Threats are posed by all different types of activities, relationships, and other circumstances, to identifying the types of threats can give more understanding of the nature of those threats and their potential impact on audit independence to the independent decision maker. The following list provides examples of the types of threats that may create pressures and other factors that can lead to biased audit performance. It illustrates the wide variety of threat types that independence decision makers need to consider when analysing auditor independence issues. IBS identified five main treats as follow:
a. self-interest threats—threats that arise from auditors acting in their own interest. Self-interests include auditors’ emotional factors, financial factors, or other personal interests. Auditors may favour either consciously or subconsciously to those self-interests over their interest in performing a quality audit. For example, auditors’ relationships with auditees (Clients) can create a financial self-interest because auditees pay the auditors huge amount of fees. Auditors also have a financial self-interest if they are the shareholder or investor in an auditee’s company, this may have an emotional factor or financial factor, and leads to bias audit decision.
b. Self-review threats—threats that arise from auditors reviewing their own work or the work done by others in their firm. It may be more difficult to evaluate quality without bias when people are reviewing their own work, or of one’s firm, than the work of someone else or of some other firm. Therefore, a self-review threat may arise when auditors review and decisions they, or others in their firm, have made.
c. Advocacy threats—threats that arise from auditors or others in their firm promoting or advocating for or against an auditee’s position or opinion rather than serving as unbiased attesters of the auditees’ financial information. Such a threat may be present, for example, if an auditor or others in the auditor’s firm promote an auditee’s securities.
d. Familiarity (or trust) threats—threats that arise from auditor’s judgement being influenced and affected by a close relationship with an auditee. Independence may compromise if auditors are not sufficiently sceptical of an auditee’s assertions and, as a result, too readily accept an auditee’s viewpoint because of their familiarity or emotionally with in the auditee. For example, a familiarity threat may arise when an auditor has a particularly close or long-term personal or professional relationship with an auditee, this can be same auditor serving the same client for a long period of time.
e. Intimidation threats—threats that arise from auditors being, or believing that they are being, overtly or covertly coerced by auditees or by other interested parties. Such a threat may arise, for example, if an auditor or an auditing firm is threatened with replacement over a disagreement with an auditee’s application of an accounting principle.
4. FACTORS CAN AFFECT THE INDEPENDENCE
There are many factors can affect auditor’s independence; however, in this case, we are looking into the factors such as the audit firm size, the firm’s tenure, the level of competition in the market, the size of the audit fee, the audit committee and provisions for non-audit services will be discussed.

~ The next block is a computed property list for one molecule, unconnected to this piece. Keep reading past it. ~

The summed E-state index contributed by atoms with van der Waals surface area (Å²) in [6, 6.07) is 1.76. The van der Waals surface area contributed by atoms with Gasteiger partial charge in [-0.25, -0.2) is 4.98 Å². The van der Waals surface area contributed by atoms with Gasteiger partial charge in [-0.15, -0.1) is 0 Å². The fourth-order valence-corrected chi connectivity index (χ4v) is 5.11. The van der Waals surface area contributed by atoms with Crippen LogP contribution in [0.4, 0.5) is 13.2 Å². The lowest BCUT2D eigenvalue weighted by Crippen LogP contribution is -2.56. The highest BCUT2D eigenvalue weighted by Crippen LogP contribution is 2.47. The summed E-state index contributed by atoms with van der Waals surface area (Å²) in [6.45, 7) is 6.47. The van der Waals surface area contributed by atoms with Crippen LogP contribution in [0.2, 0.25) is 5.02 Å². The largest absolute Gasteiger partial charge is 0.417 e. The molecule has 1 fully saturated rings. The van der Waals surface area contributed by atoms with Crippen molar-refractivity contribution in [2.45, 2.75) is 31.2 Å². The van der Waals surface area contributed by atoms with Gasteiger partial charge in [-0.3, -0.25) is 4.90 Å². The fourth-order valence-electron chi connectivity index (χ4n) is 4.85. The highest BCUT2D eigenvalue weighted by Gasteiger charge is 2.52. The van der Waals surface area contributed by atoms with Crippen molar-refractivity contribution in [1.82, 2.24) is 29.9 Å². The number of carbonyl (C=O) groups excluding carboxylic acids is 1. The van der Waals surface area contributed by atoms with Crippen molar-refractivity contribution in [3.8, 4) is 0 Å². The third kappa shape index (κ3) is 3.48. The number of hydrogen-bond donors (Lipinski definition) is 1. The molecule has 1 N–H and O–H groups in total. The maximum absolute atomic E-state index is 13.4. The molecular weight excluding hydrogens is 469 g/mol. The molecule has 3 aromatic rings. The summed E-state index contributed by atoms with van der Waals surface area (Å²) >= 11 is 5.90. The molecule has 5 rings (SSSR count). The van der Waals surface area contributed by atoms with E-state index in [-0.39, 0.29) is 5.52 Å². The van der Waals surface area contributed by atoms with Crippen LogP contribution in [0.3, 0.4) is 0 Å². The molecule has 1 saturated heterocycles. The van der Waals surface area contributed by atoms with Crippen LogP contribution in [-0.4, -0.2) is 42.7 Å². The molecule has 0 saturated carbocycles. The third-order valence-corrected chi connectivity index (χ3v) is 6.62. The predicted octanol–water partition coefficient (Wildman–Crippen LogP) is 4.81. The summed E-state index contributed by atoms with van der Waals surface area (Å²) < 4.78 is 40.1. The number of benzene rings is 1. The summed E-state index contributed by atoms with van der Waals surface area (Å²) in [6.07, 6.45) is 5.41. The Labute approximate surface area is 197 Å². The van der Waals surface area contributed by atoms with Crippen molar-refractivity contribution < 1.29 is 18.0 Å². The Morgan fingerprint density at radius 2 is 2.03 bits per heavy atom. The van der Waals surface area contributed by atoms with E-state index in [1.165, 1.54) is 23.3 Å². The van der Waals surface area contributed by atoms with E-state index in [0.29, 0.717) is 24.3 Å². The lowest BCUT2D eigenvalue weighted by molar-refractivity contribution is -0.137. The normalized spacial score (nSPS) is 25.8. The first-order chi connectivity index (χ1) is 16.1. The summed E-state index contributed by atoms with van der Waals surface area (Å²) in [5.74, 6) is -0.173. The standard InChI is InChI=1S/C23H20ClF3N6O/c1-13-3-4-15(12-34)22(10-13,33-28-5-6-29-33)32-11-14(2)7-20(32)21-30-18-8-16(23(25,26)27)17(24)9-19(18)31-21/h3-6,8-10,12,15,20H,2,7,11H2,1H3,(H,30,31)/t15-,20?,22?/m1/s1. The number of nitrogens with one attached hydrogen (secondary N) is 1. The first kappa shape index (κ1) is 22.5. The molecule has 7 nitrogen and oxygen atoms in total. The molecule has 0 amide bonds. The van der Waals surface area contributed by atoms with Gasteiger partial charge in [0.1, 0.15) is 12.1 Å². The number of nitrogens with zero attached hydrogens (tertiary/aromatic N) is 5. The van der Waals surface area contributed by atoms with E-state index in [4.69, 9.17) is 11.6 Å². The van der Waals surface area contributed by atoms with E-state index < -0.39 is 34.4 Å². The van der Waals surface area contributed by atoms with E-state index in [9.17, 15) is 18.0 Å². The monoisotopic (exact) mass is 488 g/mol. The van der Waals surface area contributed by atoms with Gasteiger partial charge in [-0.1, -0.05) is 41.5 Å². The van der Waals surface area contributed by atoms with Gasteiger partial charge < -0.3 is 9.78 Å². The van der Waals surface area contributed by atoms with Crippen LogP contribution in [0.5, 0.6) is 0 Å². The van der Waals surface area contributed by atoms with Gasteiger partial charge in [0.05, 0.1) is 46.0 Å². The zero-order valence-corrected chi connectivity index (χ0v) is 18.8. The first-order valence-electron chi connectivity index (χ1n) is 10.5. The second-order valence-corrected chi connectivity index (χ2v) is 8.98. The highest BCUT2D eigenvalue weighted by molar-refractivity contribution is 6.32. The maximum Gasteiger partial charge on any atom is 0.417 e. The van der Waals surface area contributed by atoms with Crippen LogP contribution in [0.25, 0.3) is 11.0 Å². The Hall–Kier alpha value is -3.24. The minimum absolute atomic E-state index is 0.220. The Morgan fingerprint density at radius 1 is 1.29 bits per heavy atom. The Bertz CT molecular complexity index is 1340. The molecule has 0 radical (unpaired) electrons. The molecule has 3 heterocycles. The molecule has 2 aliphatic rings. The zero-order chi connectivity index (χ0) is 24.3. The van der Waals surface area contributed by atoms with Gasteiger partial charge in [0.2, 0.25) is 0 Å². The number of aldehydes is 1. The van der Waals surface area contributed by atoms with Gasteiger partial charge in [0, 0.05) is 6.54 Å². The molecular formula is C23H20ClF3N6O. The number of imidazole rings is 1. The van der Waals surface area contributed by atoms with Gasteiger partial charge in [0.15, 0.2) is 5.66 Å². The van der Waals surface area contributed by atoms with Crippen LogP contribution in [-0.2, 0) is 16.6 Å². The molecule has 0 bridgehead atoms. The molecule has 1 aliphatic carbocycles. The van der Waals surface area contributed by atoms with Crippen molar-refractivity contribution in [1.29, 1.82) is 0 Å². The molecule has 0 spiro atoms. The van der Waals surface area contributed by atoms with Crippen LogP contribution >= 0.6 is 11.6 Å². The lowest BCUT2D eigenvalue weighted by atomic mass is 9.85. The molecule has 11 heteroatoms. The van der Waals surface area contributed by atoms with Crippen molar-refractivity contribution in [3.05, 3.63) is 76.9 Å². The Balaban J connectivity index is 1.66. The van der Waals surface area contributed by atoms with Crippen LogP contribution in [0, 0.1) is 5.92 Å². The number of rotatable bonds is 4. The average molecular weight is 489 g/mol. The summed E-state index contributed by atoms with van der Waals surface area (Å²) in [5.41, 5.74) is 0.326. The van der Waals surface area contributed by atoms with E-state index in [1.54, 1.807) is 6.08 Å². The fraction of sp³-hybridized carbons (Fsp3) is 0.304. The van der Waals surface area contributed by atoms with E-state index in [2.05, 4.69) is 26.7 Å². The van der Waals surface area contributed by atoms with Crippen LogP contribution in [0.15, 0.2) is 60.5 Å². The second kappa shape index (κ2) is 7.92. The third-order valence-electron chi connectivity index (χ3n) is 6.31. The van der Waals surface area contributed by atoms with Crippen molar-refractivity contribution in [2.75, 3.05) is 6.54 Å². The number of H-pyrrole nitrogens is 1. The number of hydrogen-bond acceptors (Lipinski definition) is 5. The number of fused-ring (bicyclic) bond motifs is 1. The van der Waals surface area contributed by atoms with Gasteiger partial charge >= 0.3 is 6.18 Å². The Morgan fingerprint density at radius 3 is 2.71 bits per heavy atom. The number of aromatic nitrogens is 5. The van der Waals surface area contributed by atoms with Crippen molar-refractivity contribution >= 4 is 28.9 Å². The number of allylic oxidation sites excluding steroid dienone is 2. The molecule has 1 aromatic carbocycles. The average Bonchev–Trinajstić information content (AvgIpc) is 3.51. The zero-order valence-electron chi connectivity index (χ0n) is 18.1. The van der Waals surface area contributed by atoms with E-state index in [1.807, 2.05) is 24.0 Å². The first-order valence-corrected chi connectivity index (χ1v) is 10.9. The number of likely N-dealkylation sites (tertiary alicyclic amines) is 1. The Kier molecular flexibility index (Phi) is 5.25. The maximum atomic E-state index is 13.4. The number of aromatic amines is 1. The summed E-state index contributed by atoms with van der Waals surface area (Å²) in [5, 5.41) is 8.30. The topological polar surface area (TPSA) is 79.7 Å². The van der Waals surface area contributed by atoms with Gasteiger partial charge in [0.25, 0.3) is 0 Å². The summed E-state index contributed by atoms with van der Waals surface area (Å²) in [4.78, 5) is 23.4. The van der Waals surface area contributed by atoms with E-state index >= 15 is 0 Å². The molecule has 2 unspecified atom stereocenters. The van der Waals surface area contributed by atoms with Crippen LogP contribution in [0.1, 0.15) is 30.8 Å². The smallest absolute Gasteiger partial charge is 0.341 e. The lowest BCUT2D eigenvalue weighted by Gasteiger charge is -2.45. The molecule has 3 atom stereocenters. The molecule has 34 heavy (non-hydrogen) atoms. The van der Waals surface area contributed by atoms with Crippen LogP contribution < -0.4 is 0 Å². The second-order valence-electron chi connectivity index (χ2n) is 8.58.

4.1 AUDIT TENURE
An audit firm’s tenure can be defined as the length of time of an auditor performs the audit services for a client. The risk associated with the compromising of independence are increased once client relationships are maintained for a long period of time. However, other individuals believe having a lasting relationship will increase independence. For example, “long tenure is beneficial as auditors gain expertise in the field that they audit and may reduce the auditor’s ability to detect irregularities or material misstatements” (UKEssays). The SEC stating that partners should not remain with a client for no more than five years, to eliminate the possible familiarity. Shockley (1981, p.789) explained how “complacency, lack of innovation, less rigorous audit procedures and a learned confidence in the client may arise after long association with the client.” A recommendation to rotate auditors was introduced by the Metcalf subcommittee in order to avoid this familiarity issue (Shockley, 1981). Many research has proven that there are more unsuccessful audits in the beginning of auditor-client relationships in addition to lower earnings with audits who have shorter time frames. Apparently, investors reward long auditor-client relationships with lower cost of debt (Mansi et al, 2004).
4.2 SIZE OF THE AUDITING FIRMS
The audit firm size is another factor that impacts auditor independence. What distinguishes a large audit firm from a small audit firm? There are many differences between the two firms which include the amount of responsibility, the number and reputation of the clients and the calibre of employees. Larger audit firms are more likely to provide a better-quality audit due to better research facilities, technology, financial resources, and skilled labour because they can conduct audits from bigger firms. Pressures from management will affect smaller firms while larger firms are able to resist since they have different variations for client exposure. Since larger firms receives more publicity from the media, smaller firms are less noticeable by shareholders, “implying less information and weaker monitoring” (Fernando, Abdel-Meguid, and Elder, 2010, p.367). A study was conducted where researchers studied the impact of auditor firm size. It was comprised of larger firms such as the Big 4 and national and local firms. Everything was measured using the “collateral bond” by DeAngelo (Saat et al, 2013). The results of the study showed that, although the relationship between audit firm size and independence is unclear and insignificant, audit’s firm size can moderate the relationship of moral reasoning and independence (Saat et al. 2013, p.244). In addition, there was a difference in the way large and small firms chose to document their disclosures in financial statements. For instance, national firms would leave comments for any adjustments that were made on the disclosure while local firms preferred a footnote.